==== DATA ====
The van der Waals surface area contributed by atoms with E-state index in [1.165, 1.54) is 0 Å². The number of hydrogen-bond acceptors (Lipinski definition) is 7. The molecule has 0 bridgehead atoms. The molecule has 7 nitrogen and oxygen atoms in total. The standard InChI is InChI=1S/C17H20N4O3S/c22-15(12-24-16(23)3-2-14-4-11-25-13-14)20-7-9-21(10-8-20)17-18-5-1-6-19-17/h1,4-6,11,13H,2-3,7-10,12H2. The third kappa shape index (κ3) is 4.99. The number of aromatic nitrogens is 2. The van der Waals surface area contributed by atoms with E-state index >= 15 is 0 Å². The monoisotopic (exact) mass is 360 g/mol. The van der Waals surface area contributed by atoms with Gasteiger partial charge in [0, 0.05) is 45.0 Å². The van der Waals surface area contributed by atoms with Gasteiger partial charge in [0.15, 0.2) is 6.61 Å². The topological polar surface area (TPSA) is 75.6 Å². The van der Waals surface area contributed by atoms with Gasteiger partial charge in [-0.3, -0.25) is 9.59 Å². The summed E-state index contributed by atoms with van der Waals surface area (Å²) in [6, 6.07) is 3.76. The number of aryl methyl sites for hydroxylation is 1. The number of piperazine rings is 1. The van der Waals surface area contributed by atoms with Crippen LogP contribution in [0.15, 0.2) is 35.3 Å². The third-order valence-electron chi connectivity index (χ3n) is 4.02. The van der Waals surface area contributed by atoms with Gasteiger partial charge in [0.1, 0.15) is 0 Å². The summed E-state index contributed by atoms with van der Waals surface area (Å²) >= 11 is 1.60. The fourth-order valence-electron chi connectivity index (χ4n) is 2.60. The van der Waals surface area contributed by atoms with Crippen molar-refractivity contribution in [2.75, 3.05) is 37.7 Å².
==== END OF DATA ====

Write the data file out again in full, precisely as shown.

The van der Waals surface area contributed by atoms with E-state index in [1.165, 1.54) is 0 Å². The number of hydrogen-bond acceptors (Lipinski definition) is 7. The molecule has 0 bridgehead atoms. The molecule has 7 nitrogen and oxygen atoms in total. The standard InChI is InChI=1S/C17H20N4O3S/c22-15(12-24-16(23)3-2-14-4-11-25-13-14)20-7-9-21(10-8-20)17-18-5-1-6-19-17/h1,4-6,11,13H,2-3,7-10,12H2. The third kappa shape index (κ3) is 4.99. The number of aromatic nitrogens is 2. The van der Waals surface area contributed by atoms with E-state index >= 15 is 0 Å². The monoisotopic (exact) mass is 360 g/mol. The van der Waals surface area contributed by atoms with Gasteiger partial charge in [0, 0.05) is 45.0 Å². The van der Waals surface area contributed by atoms with Gasteiger partial charge in [0.15, 0.2) is 6.61 Å². The topological polar surface area (TPSA) is 75.6 Å². The van der Waals surface area contributed by atoms with Gasteiger partial charge in [-0.3, -0.25) is 9.59 Å². The summed E-state index contributed by atoms with van der Waals surface area (Å²) in [6, 6.07) is 3.76. The number of aryl methyl sites for hydroxylation is 1. The number of piperazine rings is 1. The van der Waals surface area contributed by atoms with Crippen LogP contribution in [0.15, 0.2) is 35.3 Å². The third-order valence-electron chi connectivity index (χ3n) is 4.02. The van der Waals surface area contributed by atoms with Gasteiger partial charge in [0.1, 0.15) is 0 Å². The summed E-state index contributed by atoms with van der Waals surface area (Å²) >= 11 is 1.60. The fourth-order valence-electron chi connectivity index (χ4n) is 2.60. The van der Waals surface area contributed by atoms with Crippen molar-refractivity contribution in [2.75, 3.05) is 37.7 Å².